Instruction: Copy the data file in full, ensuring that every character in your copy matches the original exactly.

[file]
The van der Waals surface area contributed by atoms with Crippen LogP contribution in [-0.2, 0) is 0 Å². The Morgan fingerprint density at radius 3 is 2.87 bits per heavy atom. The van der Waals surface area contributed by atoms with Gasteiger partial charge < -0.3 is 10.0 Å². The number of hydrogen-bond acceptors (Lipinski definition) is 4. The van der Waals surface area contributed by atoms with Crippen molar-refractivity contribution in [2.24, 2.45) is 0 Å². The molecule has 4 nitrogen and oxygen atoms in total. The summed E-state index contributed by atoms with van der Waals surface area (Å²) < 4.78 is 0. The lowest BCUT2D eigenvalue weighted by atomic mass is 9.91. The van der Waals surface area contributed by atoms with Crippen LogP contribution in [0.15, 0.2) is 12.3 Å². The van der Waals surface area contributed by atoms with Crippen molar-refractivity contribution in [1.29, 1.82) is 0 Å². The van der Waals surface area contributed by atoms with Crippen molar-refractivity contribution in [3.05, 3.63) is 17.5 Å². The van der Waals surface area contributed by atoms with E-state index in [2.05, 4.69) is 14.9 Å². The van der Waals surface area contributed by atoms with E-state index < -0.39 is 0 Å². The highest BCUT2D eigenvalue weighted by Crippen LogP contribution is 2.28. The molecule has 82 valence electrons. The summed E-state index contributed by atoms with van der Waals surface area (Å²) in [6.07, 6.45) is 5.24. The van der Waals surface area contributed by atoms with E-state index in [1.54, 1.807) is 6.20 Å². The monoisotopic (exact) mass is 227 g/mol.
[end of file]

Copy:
The van der Waals surface area contributed by atoms with Crippen LogP contribution in [-0.2, 0) is 0 Å². The Morgan fingerprint density at radius 3 is 2.87 bits per heavy atom. The van der Waals surface area contributed by atoms with Gasteiger partial charge < -0.3 is 10.0 Å². The number of hydrogen-bond acceptors (Lipinski definition) is 4. The van der Waals surface area contributed by atoms with Crippen molar-refractivity contribution in [2.24, 2.45) is 0 Å². The molecule has 4 nitrogen and oxygen atoms in total. The summed E-state index contributed by atoms with van der Waals surface area (Å²) < 4.78 is 0. The lowest BCUT2D eigenvalue weighted by atomic mass is 9.91. The van der Waals surface area contributed by atoms with Crippen LogP contribution in [0.15, 0.2) is 12.3 Å². The van der Waals surface area contributed by atoms with Crippen molar-refractivity contribution in [1.29, 1.82) is 0 Å². The van der Waals surface area contributed by atoms with Crippen molar-refractivity contribution in [3.05, 3.63) is 17.5 Å². The van der Waals surface area contributed by atoms with E-state index in [2.05, 4.69) is 14.9 Å². The van der Waals surface area contributed by atoms with E-state index < -0.39 is 0 Å². The highest BCUT2D eigenvalue weighted by Crippen LogP contribution is 2.28. The molecule has 82 valence electrons. The summed E-state index contributed by atoms with van der Waals surface area (Å²) in [6.07, 6.45) is 5.24. The van der Waals surface area contributed by atoms with E-state index in [1.54, 1.807) is 6.20 Å². The monoisotopic (exact) mass is 227 g/mol.